The Province of Ulster, or in Irish Cúige Uladh, encompasses the North-East of Ireland. The counties of Antrim, Armagh, Cavan, Derry, Donegal, Down, Fermanagh, Monaghan and Tyrone make up this ancient province. Cavan, Donegal, and Monaghan are part of the Republic of Ireland, the rest are the six counties that form Northern Ireland. Major towns are Bangor, Belfast, Craigavon, Derry, and Lisburn. The rivers Bann, Erne, Foyle, and Lagan flow through Ulster.
The highest point within the 8,546 square miles of the province is Slieve Donard (2,790 feet). The population is steadily growing and currently estimated at over two million. Around 80% of these live in Northern Ireland.
A Short History of Ulster
The name "Ulster" derives from the Irish tribe of the Ulaidh and the Norse word Stadir ("homestead"), the name being in use both for the province (correct) and to describe Northern Ireland (incorrect). Ulster was one of the earliest centers of culture in Ireland, this is reflected in the number of monuments and artifacts found here. With plantations of Protestant settlers starting around the 16th century Ulster itself became the center of sectarian tension and violence. Today Ulster is recovering on both sides of the border, with the six Northern Irish counties still polarised into two distinct fractions.
Long regarded as one of the most dangerous places in Ireland and all Europe, Ulster has now been changed nearly beyond recognition due to the peace process.
Ulster is safe and should not be missed. Museums, castles, famous cities and natural attractions are waiting for you.
The Giant’s Causeway
Northern Ireland’s top sight and accessible by car and shuttle-bus (if the fairly steep final mile seems too daunting) - the famous Giant’s Causeway. Strangely regular basalt columns point the way towards Scotland, seen on the horizon on good days.
Travellers with some time on their hands are advised to take in the nearby Old Bushmills Distillery, connected by steam train.
Despite the similar claims of the Cliffs of Moher, the cliffs at Slieve League near Carrick (County Donegal) are officially the highest in Europe. And they are fairly natural still. A small, winding road leads up to a gate (remember to close it) and two car parks. Those suffering from vertigo should definitely leave the car at the first one. And walk from there.
Long dominating the headlines with sectarian violence, Derry City (the official name) or Londonderry (still the legal name according to the charter) now attracts more shoppers and sightseers than reporters. The famed city walls that withstood the Siege of Derry (1658) can be walked and allow for views into Catholic and Protestant quarters, both with their own murals and flags displaying allegiances.
Glens of Antrim
Several valleys stretch inland from the Antrim coastline, nestling between ridges of wooded hills. This is an ideal country for long walks. Some of the best amenities can be found at the Glenariff Forest Park.
The largest city in Ulster, Belfast is still divided along sectarian lines but life is looking as normal as can be to the visitor.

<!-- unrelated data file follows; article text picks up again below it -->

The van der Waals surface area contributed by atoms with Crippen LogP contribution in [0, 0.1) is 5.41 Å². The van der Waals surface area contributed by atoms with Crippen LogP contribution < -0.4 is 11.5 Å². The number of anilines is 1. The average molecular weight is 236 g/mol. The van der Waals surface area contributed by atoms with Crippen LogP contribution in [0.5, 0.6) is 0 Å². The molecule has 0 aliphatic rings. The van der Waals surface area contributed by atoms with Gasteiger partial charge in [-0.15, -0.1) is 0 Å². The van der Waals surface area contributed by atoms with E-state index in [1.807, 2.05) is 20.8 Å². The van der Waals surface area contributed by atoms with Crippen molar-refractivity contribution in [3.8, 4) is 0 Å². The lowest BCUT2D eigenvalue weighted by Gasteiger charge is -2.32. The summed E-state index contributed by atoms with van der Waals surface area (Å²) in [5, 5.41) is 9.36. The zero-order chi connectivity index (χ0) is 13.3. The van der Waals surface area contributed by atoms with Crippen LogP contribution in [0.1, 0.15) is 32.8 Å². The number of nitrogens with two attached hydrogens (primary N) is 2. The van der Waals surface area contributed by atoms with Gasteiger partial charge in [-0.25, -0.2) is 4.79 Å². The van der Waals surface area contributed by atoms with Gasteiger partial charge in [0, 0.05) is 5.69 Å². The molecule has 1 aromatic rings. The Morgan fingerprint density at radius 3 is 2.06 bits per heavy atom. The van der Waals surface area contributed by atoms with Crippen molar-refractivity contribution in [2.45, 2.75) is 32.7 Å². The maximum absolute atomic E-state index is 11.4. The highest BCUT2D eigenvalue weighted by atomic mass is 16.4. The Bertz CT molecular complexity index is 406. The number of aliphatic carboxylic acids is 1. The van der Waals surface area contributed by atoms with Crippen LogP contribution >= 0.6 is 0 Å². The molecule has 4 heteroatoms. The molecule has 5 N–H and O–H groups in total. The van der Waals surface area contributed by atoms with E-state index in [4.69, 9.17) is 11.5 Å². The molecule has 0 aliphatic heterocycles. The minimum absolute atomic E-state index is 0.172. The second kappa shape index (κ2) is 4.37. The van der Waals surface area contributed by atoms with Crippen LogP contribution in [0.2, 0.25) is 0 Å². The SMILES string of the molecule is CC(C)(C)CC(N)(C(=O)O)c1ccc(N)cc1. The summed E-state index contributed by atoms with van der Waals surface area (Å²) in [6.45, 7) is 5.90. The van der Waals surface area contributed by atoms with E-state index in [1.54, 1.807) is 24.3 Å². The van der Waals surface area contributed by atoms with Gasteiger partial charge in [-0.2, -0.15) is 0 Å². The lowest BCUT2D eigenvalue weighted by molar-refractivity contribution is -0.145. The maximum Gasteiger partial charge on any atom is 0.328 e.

At least in the city center. Look at the quaint Opera House and the splendid City Hall, have a pint in the historic Crown Liquor Saloon or the Europa Hotel ("The most bombed hotel in Europe!"), enjoy the shopping or a cruise on the Lagan. Or simply enjoy the animals of Belfast Zoo.
Ulster Folk and Transport Museum
The "Village of Cultra" is a faithful recreation of Ulster life in the 1900s, complete with local industries, farmsteads, and no less than three churches. Buildings are either originals relocated or reconstructed. Just across the road is the Transport section of the museum, with massive steam locomotives and a very good Titanic exhibition.
Ulster American Folk Park
You might hear bluegrass music drifting through the air. Or occasionally see Union troops passing by, followed by some Confederates.
Special events are numerous at this huge park. But the usual emphasis of the Ulster-American Folk Park is on the emigration from Ulster to the USA. And visitors can re-live this experience, making their way from humble cottages to a busy city street, boarding a sailing vessel and actually arriving in the "new world".
This is not a lake but a sea inlet - which the necessary use of the Portaferry to Strangford ferry will make obvious. Hundreds of islands dot the lough, on one you will find the long lost Nendrum monastery with its round tower. Visit the Saint Patrick Centre and cathedral in Downpatrick on the trail of Patrick, Ireland’s patron saint. Alternatively observe wildfowl at Castle Espie, visit the splendid Mount Stewart House and Gardens or climb up to Scrabo Tower (near Newtownards) to have the best view.
Florencecourt is one of the splendid "great houses" to be found in Ireland. Though burnt out in the 1950s, the house has been lovingly restored and is now in the care of the National Trust. But the house itself is only part of the attraction. The huge grounds are a feast for the eyes and invite to take long (but never exhausting) walks. Several once necessary workshops like the sawmill or the forge are to be found. And do not miss the granddaddy of all Irish yews in the gardens!
Situated on the northern shore of Belfast Lough and landing place of William of Orange in 1690, this small town has a pleasant center with old and new architecture combined to good effect. Pride of place, however, goes to Carrickfergus Castle. Standing on a basalt ledge near the shore, this medieval fortress is still intact and a visit can even include a medieval banquet. You might also want to visit the Andrew Jackson Centre nearby, a recreation of the ancestral home of the 7th president of the USA.